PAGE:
The American State Department issues an annual report for human trafficking which lists 24 countries with the lowest tier for protection of human trafficking. The United States released a yearly report highlighting a threatening growth in a year-long uptick in the exploitation of boys and forced labor schemes related to Covid-19. While speaking about the report released on Thursday, Secretary of State Antony Blinken emphasized the need for cooperation between governments, civil societies, and private industries, specifically tech, so proper preventive measures can be made to limit human trafficking.
Blinken stated that the United States is dedicated to fighting against human trafficking as it is a violation of human rights and freedoms. It goes against each individual’s universal right to control their own lives. Sadly, over 27 million people worldwide are currently being deprived of this fundamental right.
Following the Trafficking Victims Protection Act of 2000, there were 24 countries listed in the lowest rating, also known as “tier 3”. The US law states that governments in this category may face restrictions on foreign assistance. Some of the countries included in this category are Afghanistan, China, Venezuela, Turkmenistan, Myanmar, Belarus, Syria, Iran, and North Korea. Additionally, Algeria, Chad, Djibouti, Equatorial Guinea, and Papua New Guinea are included in Tier 3. However, Vietnam, Malaysia, and Brunei have been upgraded and are no longer part of this group as of 2022.
According to the State Department, the four-tier system had 24 tier upgrades and 20 downgrades in total. Additionally, Libya, Somalia, and Yemen were designated as “special cases” due to the fact that their internationally recognized governments do not have control over significant portions of the countries.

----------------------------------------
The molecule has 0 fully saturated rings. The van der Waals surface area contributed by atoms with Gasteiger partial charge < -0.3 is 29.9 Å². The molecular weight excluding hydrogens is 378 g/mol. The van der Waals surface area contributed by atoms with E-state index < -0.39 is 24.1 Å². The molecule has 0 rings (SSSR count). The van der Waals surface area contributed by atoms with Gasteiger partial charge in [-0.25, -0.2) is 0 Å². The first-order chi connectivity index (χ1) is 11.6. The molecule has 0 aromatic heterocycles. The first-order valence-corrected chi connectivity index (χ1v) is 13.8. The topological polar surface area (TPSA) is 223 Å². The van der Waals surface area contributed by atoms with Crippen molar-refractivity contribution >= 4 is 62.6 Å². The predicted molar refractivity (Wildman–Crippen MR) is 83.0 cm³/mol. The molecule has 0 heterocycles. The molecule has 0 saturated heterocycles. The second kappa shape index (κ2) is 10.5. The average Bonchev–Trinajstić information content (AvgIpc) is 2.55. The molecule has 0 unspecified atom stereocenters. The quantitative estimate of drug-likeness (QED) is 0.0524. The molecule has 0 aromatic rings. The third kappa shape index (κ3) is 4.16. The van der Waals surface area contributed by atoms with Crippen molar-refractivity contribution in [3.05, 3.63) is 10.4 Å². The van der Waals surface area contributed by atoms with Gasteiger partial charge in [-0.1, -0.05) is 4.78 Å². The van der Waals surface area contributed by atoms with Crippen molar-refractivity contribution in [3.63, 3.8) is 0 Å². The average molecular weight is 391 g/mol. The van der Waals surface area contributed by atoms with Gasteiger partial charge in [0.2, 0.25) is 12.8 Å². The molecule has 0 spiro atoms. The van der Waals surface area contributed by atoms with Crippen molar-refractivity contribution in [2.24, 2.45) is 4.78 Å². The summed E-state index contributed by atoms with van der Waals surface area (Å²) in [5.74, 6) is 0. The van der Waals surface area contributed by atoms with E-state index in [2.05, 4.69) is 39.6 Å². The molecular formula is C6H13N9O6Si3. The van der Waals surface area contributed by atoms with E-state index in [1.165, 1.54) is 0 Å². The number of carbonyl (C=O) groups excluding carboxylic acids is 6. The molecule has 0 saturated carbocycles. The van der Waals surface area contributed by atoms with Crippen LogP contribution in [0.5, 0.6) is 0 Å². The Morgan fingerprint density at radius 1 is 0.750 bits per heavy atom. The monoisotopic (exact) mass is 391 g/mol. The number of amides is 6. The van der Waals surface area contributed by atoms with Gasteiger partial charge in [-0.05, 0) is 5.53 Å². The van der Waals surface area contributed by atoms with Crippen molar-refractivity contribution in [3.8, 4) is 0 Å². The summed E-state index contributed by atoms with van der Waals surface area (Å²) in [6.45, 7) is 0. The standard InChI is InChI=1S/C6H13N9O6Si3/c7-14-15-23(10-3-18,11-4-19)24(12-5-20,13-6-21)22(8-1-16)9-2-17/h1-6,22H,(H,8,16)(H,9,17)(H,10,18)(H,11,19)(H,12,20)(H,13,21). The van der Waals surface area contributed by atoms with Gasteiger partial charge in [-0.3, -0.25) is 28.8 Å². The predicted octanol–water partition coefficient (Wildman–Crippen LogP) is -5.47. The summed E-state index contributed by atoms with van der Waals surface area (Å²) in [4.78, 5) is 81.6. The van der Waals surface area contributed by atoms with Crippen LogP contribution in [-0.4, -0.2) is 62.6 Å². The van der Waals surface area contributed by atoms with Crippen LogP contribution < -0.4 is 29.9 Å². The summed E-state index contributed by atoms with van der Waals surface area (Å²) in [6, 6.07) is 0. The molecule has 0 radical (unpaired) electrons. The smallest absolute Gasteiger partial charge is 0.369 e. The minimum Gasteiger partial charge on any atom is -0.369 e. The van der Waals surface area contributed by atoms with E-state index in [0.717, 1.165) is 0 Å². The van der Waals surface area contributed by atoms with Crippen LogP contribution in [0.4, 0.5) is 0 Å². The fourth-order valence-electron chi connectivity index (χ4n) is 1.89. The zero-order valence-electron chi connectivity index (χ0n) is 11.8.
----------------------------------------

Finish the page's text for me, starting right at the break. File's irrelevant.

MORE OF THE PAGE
Inter-Cooperation Of Governments is Crucial
US ambassador-at-large to observe and combat trafficking in persons, Cindy Dyer, emphasized the importance of partnerships between governments, private companies, and non-profits in combating human trafficking. She suggested that financial institutions and law enforcement collaborate to identify the financial activities of traffickers, which can provide more evidence to aid prosecution and alleviate the burden on survivors having to testify. Dyer cited the partnership between PayPal and Polaris, a non-profit that combats human trafficking, as an example. This partnership interrupts traffickers’ flow of funds and enables parallel prosecutions for financial crimes.
Global trends and shapes have changed after the COVID-19 pandemic. The reports released on Thursday explained that a behavioral shift occurred after the pandemic, and people tend to find jobs on the internet, which boosts cyber scam operations. The document further explains that after the widespread unemployment, traffickers took advantage of it and became lethal. Turkey, Malaysia, the Philippines, Ghana, Laos, Cambodia, and Myanmar were the top countries that suffered unemployment.
According to the report, these companies deceived people from various countries by posting false job opportunities. However, instead of fulfilling their promises, they started to exploit their workers by making them commit internet scams against foreign targets and subjecting them to different forms of abuse and violations. Additionally, boys are the “fastest-growing segment” of human trafficking victims. United Nations statistics, cited by the US Department of State, show that the proportion of boys identified as human trafficking victims increased by 500% from 2004 to 2020, which is a more significant increase than for men, women, or girls.